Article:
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In the free market system, the demand and supply work and react together. The price is a key device between them.

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(a) In the free market system, the demand and supply work and react together. The price is a key device between them. The price determines the signalling between the two sides and acts as a balance. Because there are too many people and the system is too complex, price provides them to try to solve the economic problems such as allocate resources Forces within market Free market is where demand and supply meet with each other. Suppliers (firms, individuals) offer their products and services to sell in the market. People who's aims are demand for the products or services. The correlation between demand and price is inverse. If the price goes up, demand decrease and if price goes down, the result is, the quantity of demand will increase (P-Q). The direct relationship between supply and price provides that the higher the price the more quantity product or service produced by suppliers. The two forces work against each other and it lead to determine the market price, which tends to manage both sides to find the equilibrium (D=S - PeQe). There is normally no willingness to change this condition. If there is a changing in demand, the curve will move to the right (D') ...read more.


If there is a shortage for a particular job, companies will pay more who can carry out this work. People who got skill that relatively too many people have, he will receive low earnings. (b) In the theory of economics, the supply and demand system perfectly and automatically works in the free market and always an "invisible hand" helps to lead it to the equilibrium. So why the government still seeks to control prices at a level? Direct price control Sometimes the "invisible hand" just needs some help to get the market into the equilibrium for some reasons and the government directly has/wants to control prices. Minimum price (price floor) When the government sets the price on a minimum level and it is not allowed to fall below this, then we are talking about minimum price. One of the aims can be the legislation of minimum wages to protect the law of workers so the firms can not exploit them. (Introduced in 1894 in New-Zealand). The minimum wage level have to be higher than it is normally set by the market, otherwise it make no sense to introduce it. In most of developed countries this system works but this strategy can easily cause bigger damage than benefit if the labour market is in equilibrium1. ...read more.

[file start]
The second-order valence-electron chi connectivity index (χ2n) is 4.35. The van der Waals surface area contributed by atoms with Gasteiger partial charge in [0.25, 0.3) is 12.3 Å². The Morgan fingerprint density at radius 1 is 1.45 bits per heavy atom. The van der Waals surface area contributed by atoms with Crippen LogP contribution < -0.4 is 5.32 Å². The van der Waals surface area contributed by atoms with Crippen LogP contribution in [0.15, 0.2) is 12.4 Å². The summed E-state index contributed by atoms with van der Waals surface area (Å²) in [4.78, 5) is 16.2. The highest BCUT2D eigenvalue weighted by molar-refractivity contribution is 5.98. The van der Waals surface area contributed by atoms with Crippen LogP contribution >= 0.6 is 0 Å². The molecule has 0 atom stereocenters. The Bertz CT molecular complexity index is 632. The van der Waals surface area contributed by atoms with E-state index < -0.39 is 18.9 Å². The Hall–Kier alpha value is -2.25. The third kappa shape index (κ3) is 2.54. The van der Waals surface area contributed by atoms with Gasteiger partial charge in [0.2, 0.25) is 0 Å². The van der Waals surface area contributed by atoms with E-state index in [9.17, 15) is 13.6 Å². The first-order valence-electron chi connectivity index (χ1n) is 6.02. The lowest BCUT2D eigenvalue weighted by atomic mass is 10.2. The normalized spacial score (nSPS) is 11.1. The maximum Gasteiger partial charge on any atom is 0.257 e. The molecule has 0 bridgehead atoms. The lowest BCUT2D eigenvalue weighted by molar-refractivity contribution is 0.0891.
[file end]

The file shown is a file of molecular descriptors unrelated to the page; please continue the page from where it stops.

It is good for the government because it helps to protect its residents from the harmful goods. Typical example the EU tobacco policy restricts produced quantities to fixed quotas and therefore people demand less for higher prices. Sometimes government wants to protect its domestic industry from international competition and the tariff on imported products tend to decrease its demand. EU sets barriers against countries outside of EU to protect the domestic market (especially agricultural products). Inside the EU countries do not have to pay tariffs between each other but out of EU countries have to pay tariffs if they want to sell their products in the market. Inverse provision of tariff can be used when a country has monopoly power in their supply and called export tax increases the prices. If the government does not want to burden its voters with big taxation, it is good way to raise its own revenue with tariffs. Sometimes accomplished government can obtain greater popularity before the election. If they play with the numbers and reduce the rate of direct tax but increases the rate of indirect tax thus it seems to be prices went down. In 1993, Bill Clinton American president proposed energy tax because among others he wanted to cut back the USA's deficit with the extra revenue from the oil tariff. ...read more.

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